Golden Monkey brings Schofield back to Kranji, Latest Racing News - The New Paper

Golden Monkey brings Schofield back to Kranji

After Group 2 win, Sydney hoop gets Fortune Bowl gig on the same horse – and two more

A Group-winning turn on Golden Monkey in July has paved the way to a three-part series of Kranji pitstop visits for Chad Schofield.

Obviously happy with his handling of the classy chestnut in the Group 2 Stewards’ Cup (1,600m), connections have again called on the 29-year-old Sydney-based British jockey for three more high-profile bookings.

The first assignment comes up as early as Feb 11 in the $110,000 Group 3 Fortune Bowl (1,400m). He then returns two months later for the $150,000 Group 2 EW Barker Trophy (1,400m) on April 21.

The last leg, and evidently, the pinnacle of the guest appearances, is the $1 million Group 1 Kranji Mile (1,600m) on May 18.

Trainer Tim Fitzsimmons said the South African-born son of former Singapore Airlines International Cup-winning jockey Glyn Schofield (Gitano Hernando in 2011) was actually being aimed for a quartet of visits, not a trifecta.

“(Jig Racing/Elvin Stable racing manager) Josh McLoughlan has organised everything, but Chad could not make it for the Committee’s Prize. He has a commitment on that day,” said the Australian handler, in reference to the Group 3 mile event on March 9.

“We have time to work out who will ride Golden Monkey then. But it’s great he can make it for the other three races.”

Golden Monkey notched up his biggest win in the Group 1 Singapore Derby (1,800m) three weeks after the Stewards’ Cup, but with Hugh Bowman up.

With the Sydney champion jockey tied up in Hong Kong, it was a no-brainer to re-invite Schofield.

“There weren’t many jockeys available as most of them were booked. It made sense to look elsewhere, and Chad was Josh’s pick,” said Fitzsimmons.

“We’ve also put him on Fire, Mimosas and Mt Niseko.”

With Golden Monkey’s preparation towards his 2024 campaign having gone to plan, Schofield will be getting the leg-up on a horse who is as fit as a fiddle.

Fitzsimmons lauded the Star Turn five-year-old’s first-up second despite conceding a lot of weight to the winner Silent Is Gold in a Class 1 race (1,200m) on Jan 20.

“He had an economical run from third last but, because of the 8.5kg pull, he could not grab the winner,” he said.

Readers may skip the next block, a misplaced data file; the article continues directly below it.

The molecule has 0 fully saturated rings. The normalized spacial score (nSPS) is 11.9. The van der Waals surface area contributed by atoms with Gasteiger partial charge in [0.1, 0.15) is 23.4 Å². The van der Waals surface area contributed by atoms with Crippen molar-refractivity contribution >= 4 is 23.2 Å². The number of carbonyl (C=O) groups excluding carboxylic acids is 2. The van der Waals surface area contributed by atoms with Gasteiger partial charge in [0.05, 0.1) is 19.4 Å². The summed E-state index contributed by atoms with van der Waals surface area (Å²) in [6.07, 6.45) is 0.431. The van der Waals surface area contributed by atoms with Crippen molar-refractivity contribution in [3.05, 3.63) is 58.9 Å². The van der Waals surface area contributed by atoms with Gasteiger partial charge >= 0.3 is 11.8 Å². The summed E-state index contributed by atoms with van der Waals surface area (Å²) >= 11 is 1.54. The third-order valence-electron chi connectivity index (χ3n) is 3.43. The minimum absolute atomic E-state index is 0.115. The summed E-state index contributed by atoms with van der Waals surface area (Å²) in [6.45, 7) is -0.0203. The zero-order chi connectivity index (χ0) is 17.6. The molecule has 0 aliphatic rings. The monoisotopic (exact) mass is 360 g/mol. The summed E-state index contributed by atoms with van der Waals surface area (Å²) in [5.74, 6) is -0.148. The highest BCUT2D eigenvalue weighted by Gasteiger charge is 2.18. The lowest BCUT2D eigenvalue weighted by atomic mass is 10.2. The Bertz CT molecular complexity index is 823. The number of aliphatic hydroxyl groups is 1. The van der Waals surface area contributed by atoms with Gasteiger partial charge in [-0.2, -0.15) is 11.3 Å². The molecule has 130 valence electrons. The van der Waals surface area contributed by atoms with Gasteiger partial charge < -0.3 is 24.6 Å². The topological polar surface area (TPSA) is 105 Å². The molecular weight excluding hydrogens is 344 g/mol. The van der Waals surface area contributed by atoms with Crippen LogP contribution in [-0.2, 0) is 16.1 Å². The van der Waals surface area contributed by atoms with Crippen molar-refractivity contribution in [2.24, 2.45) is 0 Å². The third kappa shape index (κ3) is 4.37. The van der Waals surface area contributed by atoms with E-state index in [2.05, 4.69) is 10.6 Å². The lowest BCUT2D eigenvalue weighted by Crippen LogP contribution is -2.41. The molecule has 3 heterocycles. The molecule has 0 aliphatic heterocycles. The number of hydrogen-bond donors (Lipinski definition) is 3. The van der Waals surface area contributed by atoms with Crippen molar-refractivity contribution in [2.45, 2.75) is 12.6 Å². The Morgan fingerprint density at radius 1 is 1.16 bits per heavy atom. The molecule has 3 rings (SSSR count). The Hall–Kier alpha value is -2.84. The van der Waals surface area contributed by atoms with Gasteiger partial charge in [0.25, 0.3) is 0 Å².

“He has pulled up great and I’ve given him a couple of gallops since.”

The last hit-out on Feb 7 was a particularly rousing gallop that saw him quicken over the last 600m in 41.1sec.

“He’s happy and he’s in a nice place at the moment,” said Fitzsimmons.

“He’ll carry the top weight (58kg) but that is part and parcel of handicap races. He’ll be the top weight again in the Committee’s Prize and the EW Barker.

“At least, he’s drawn a nice barrier in four (from five after the scratchings).”

But should Golden Monkey falter, it may well be his stablemate Dream Alliance who could steal the thunder.

The Into Mischief five-year-old is a course-and-distance specialist. All his five Kranji wins were recorded over 1,400m.

But, ironically, his best race probably came in defeat over 2,000m – in the 2023 Group 1 Singapore Gold Cup in November. He eye-balled the champion Lim’s Kosciuszko inside the last 200m, even headed him, but agonisingly missed out by a short head.

Dream Alliance stages his return in the Fortune Bowl, but has not missed a beat in his work at home. One week after winning a trial on Feb 1, he went over the 600m in a breezy 40.5 on Feb 7.

“He trialled great and is in great form,” said Fitzsimmons.

“He’s drawn off the track (15 down to 12 after scratchings), though, which is a slight concern. He does get back, though.”

Fitzsimmons’ other areas of concern – not over only his Fortune Bowl duo but all runners – are the weather and the track.

“It’s not been raining for a while. I hope the club waters the track,” he said.

“When Golden Monkey last ran (Jan 20), we had 100mm of rain the day before. It raced so well that day, horses led, came from behind – from everywhere.

“Even when it rains the day before, the track drains so well that it dries up quickly and can be like concrete. The club should still water the track in the morning.”